The Violin Channel recently discussed the new program with Mark Clodfelter, Interim Director of the School of Music at The University of Delaware.
The University of Delaware was founded in 1743 and offers 148 bachelor's programs, 121 master's programs, and 55 doctoral programs across its eight colleges. How does your music school integrate within this large organization?
The University of Delaware School of Music resides in the College of Arts and Sciences. At first glance, one might think we would get lost in such a large and complex academic structure.
However, we are part of an Arts portfolio within the college and have our own administrative oversight and advocate — the Associate Dean for the Arts, Dr. Suzanne Burton. This organizational structure functions quite well and we feel great support for the Arts throughout the University.
Tell us some interesting points about life in the college town of Newark?
Newark is about 40 minutes south of Philadelphia, an hour north of Baltimore, and adjoins the neighboring city of Wilmington. Newark benefits from a small-town feel, yet reaps the rewards of easy access to major metropolitan areas and all of the cultural richness that follows suit.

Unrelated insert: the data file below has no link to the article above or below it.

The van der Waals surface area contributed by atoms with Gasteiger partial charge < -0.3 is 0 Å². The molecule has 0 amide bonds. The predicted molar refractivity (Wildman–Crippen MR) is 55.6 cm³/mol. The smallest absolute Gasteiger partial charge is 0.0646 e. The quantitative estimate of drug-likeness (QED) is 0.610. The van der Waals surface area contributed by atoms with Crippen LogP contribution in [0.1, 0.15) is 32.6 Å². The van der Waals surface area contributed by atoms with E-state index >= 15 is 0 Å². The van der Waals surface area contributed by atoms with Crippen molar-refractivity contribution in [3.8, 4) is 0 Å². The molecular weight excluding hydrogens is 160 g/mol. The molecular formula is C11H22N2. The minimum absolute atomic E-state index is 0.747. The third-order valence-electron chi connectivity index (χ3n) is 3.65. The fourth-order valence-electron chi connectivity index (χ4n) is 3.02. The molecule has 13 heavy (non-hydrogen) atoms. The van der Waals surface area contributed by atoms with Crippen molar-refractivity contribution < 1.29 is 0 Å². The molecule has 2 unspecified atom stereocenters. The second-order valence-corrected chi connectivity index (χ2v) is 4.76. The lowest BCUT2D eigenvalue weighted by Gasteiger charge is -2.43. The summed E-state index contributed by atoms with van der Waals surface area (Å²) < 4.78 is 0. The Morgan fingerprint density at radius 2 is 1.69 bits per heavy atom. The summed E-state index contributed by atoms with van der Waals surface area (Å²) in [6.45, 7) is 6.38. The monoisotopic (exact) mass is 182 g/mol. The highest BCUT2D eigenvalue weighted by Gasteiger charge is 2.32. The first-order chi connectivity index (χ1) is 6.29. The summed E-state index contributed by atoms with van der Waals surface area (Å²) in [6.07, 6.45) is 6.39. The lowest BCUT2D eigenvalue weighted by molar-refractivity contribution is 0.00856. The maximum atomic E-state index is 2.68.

Main Street boasts dozens of restaurants as well as shopping, and social venues. It is a remarkable location often characterized by the vitality of student life.
In your music school, you are offering a variety of programs and degrees, from musicology to performance. Can you tell us about the chamber music ensemble-specific programs that you've more recently added? Why do you feel chamber music is becoming more and more important to the future of our industry?
Our growing emphasis on chamber music reflects a recognition not only of the value of the traditional literature, but also the shifting occupational outlook and the emergence of new, progressive forms of chamber music.